Implementation of new student ID policies cause complications

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Implementation of new student ID policies cause complications

While some new student ID policies keep students safe, others simply inconvenience them.

While some new student ID policies keep students safe, others simply inconvenience them.

Lanier Pickren

While some new student ID policies keep students safe, others simply inconvenience them.

Lanier Pickren

Lanier Pickren

While some new student ID policies keep students safe, others simply inconvenience them.

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When students get school IDs every year, they tend to toss them into backpacks and forget about them. This year, though, the IDs have more applications within the school.

According to Assistant Principal Raymond Dawson, IDs will be required to access the media center, nurse’s office, counseling department, College and Career Center, Office of Student Affairs and main office. These are places in the building that are frequently visited and utilized by students.

However, for high school students, keeping up with a small piece of plastic can seem inconvenient. Students can forget to carry their ID with them, making them unable to go to certain places in the building.

Consider these two scenarios: First, imagine you have an extensive assignment due; however, you have little to no time to work on the assignment after school. You decide to best utilize your time by going to the media center during lunch to work on the assignment, taking advantage of the quiet and productive environment it offers. You get to the media center ready to work, but you are not allowed to enter due to a simple mistake: you left your student ID at home. The time you have to work on the assignment is now significantly decreased.

Next, imagine this scenario: You are in class, and suddenly you start to feel nauseous and dizzy. You ask your teacher for a pass to the nurse, hoping to receive some type of care or relief. However, once again, there is a catch. In your pain, you forgot to bring your student ID with you, so you are unable to receive the care you need. However, in cases of medical emergency, it is reasonable that you will not be turned away.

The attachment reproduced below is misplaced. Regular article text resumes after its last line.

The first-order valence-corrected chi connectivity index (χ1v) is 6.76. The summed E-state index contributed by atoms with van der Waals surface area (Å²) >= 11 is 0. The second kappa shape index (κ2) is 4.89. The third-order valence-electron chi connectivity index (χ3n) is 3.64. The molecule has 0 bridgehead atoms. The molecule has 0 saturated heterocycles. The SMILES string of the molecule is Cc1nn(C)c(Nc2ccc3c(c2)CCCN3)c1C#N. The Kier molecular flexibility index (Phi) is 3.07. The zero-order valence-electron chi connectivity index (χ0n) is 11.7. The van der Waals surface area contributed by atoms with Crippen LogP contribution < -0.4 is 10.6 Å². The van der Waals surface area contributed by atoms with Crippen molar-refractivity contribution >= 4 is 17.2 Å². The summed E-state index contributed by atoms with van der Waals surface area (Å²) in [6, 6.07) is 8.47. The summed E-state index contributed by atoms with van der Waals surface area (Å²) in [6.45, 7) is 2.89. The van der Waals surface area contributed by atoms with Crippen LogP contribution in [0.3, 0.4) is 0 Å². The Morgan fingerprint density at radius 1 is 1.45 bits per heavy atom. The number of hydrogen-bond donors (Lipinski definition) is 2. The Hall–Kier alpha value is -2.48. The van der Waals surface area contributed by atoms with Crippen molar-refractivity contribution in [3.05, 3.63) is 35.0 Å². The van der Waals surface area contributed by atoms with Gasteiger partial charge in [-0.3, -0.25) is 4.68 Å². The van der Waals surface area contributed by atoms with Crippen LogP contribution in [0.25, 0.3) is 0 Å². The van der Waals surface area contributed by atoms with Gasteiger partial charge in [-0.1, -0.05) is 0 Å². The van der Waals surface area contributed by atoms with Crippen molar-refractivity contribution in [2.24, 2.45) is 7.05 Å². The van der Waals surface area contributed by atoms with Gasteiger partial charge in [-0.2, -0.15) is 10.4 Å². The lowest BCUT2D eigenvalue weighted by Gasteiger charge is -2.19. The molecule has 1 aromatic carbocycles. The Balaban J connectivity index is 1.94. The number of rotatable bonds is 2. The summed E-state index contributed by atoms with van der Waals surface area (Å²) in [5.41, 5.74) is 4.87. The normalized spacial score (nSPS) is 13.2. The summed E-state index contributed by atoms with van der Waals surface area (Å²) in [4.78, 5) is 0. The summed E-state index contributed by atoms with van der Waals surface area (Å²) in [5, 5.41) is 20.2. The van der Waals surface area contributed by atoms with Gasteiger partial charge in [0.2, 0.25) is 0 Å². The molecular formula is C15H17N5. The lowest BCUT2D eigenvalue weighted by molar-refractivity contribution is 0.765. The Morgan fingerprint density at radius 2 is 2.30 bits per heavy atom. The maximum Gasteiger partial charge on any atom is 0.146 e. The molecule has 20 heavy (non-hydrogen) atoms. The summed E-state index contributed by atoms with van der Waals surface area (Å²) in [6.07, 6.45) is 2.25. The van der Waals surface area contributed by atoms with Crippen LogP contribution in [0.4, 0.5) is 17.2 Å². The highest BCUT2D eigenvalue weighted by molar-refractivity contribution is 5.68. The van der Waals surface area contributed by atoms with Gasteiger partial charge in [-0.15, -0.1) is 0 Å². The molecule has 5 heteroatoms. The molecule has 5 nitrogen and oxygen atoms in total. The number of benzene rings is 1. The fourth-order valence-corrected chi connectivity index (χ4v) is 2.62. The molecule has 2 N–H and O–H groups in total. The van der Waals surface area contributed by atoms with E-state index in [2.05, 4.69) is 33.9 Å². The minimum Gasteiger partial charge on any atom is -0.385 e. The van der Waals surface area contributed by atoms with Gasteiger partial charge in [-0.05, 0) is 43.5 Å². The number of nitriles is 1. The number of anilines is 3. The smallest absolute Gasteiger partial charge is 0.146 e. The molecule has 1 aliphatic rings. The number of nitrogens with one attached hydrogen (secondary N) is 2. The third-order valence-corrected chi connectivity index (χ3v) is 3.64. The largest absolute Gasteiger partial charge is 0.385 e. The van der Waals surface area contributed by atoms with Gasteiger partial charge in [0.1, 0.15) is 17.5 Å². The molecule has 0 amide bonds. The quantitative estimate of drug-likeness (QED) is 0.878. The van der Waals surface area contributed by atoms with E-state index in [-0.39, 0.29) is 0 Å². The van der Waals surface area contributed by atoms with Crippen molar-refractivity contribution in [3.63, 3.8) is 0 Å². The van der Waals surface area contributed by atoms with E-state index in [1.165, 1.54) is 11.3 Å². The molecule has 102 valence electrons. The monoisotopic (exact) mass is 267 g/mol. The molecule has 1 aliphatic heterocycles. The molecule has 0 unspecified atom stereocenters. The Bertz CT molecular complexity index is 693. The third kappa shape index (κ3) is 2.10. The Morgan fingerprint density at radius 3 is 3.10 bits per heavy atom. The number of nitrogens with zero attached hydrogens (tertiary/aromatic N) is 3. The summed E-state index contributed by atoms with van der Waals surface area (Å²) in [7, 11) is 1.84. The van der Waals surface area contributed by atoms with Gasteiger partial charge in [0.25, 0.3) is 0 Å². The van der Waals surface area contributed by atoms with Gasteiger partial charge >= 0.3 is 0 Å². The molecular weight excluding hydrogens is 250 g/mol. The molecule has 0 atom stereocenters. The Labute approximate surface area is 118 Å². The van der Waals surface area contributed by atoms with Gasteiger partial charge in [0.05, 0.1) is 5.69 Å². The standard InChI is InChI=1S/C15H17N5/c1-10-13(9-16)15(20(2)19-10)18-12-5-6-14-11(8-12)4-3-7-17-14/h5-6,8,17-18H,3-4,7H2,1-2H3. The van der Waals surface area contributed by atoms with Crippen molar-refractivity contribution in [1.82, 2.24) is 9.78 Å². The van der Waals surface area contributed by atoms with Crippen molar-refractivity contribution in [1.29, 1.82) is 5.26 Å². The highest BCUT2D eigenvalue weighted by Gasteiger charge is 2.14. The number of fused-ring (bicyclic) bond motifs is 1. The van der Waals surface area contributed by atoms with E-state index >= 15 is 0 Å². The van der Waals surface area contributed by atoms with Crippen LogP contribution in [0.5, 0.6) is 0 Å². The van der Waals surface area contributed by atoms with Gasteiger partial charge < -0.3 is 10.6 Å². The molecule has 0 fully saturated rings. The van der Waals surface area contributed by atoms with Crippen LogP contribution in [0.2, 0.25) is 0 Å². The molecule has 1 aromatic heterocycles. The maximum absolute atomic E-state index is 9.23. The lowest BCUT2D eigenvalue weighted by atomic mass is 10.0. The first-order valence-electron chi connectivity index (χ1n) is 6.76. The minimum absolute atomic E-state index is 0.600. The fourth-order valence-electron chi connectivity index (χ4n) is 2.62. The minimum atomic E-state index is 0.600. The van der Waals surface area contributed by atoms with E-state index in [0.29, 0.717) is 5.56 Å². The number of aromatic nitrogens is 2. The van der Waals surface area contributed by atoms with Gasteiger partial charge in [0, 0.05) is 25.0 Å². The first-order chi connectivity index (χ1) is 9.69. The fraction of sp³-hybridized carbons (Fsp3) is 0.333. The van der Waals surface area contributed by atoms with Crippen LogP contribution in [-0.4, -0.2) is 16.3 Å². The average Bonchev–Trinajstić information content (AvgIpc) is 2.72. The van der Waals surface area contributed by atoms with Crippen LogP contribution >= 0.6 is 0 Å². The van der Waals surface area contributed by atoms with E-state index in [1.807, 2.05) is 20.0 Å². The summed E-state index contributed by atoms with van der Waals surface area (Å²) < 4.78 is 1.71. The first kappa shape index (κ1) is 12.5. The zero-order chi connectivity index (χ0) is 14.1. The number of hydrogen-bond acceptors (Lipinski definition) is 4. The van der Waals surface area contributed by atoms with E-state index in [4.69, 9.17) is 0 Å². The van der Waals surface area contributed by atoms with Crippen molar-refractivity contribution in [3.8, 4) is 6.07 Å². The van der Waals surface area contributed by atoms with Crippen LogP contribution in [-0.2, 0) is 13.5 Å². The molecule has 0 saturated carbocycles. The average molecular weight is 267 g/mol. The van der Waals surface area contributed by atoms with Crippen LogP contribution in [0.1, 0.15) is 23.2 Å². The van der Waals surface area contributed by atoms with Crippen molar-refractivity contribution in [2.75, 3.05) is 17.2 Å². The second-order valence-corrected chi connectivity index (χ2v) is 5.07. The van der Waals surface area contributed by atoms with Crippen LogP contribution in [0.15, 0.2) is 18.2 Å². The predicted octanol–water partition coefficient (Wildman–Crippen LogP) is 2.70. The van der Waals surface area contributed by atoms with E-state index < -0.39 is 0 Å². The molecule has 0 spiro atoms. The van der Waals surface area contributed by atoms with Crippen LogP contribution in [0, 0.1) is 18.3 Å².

In both of these instances, the student could not do something simply because they forgot their student ID. In the first scenario, the student could not take advantage of an educational opportunity, and as a result, they might not get their assignment done on time. In the second scenario, the student could not receive proper care and may fall more ill. Students are already expected to be responsible and keep up with important documentation, such as driver’s licenses, however adding an additional document can make it harder for students to keep track of things. One solution to this problem is making student IDs accessible digitally. Most students always have their phones on them, and being able to provide their ID online gives them one less thing to keep up with.

Requiring students to have an ID to go to certain parts of the building seems unnecessary because it can be reasonably assumed that every teenager in the building is a student of Grady. When students misplace or leave their ID somewhere, they cannot complete necessary tasks.

While this part of having the IDs can seem unnecessary, there is an advantage. The new IDs include a barcode that is attached to each student, and will be scanned when a student is tardy or has an absence. This new method is safer than the previous method of students writing their names down on a list (where they could easily lie about their identity) and is more efficient for everyone.

The barcode system on the IDs is positive because it is safer and more reliable. However, requiring students to have their IDs to access parts of the school seems unnecessary.

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